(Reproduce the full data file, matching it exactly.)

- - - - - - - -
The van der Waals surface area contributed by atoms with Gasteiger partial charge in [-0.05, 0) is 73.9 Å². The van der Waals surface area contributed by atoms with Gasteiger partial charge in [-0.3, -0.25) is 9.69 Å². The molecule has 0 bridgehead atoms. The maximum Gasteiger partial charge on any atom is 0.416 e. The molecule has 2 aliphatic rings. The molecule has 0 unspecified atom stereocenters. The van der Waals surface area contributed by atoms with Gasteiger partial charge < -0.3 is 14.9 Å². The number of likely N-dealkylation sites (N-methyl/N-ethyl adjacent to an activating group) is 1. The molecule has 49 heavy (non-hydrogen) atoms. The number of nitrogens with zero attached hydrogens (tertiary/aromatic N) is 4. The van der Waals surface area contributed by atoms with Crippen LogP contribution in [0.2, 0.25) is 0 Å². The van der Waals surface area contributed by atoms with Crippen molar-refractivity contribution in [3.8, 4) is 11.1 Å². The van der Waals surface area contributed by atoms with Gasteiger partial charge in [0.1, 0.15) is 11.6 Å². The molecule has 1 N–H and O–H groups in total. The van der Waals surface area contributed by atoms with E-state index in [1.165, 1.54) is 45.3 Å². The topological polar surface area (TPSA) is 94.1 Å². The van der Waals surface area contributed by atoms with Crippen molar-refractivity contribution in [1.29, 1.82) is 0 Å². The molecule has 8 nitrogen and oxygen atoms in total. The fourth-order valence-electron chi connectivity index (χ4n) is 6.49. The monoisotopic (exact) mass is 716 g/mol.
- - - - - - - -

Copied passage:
The van der Waals surface area contributed by atoms with Gasteiger partial charge in [-0.05, 0) is 73.9 Å². The van der Waals surface area contributed by atoms with Gasteiger partial charge in [-0.3, -0.25) is 9.69 Å². The molecule has 0 bridgehead atoms. The maximum Gasteiger partial charge on any atom is 0.416 e. The molecule has 2 aliphatic rings. The molecule has 0 unspecified atom stereocenters. The van der Waals surface area contributed by atoms with Gasteiger partial charge < -0.3 is 14.9 Å². The number of likely N-dealkylation sites (N-methyl/N-ethyl adjacent to an activating group) is 1. The molecule has 49 heavy (non-hydrogen) atoms. The number of nitrogens with zero attached hydrogens (tertiary/aromatic N) is 4. The van der Waals surface area contributed by atoms with Crippen LogP contribution in [0.2, 0.25) is 0 Å². The van der Waals surface area contributed by atoms with Crippen molar-refractivity contribution in [3.8, 4) is 11.1 Å². The van der Waals surface area contributed by atoms with Gasteiger partial charge in [0.1, 0.15) is 11.6 Å². The molecule has 1 N–H and O–H groups in total. The van der Waals surface area contributed by atoms with E-state index in [1.165, 1.54) is 45.3 Å². The topological polar surface area (TPSA) is 94.1 Å². The van der Waals surface area contributed by atoms with Crippen molar-refractivity contribution in [1.29, 1.82) is 0 Å². The molecule has 8 nitrogen and oxygen atoms in total. The fourth-order valence-electron chi connectivity index (χ4n) is 6.49. The monoisotopic (exact) mass is 716 g/mol.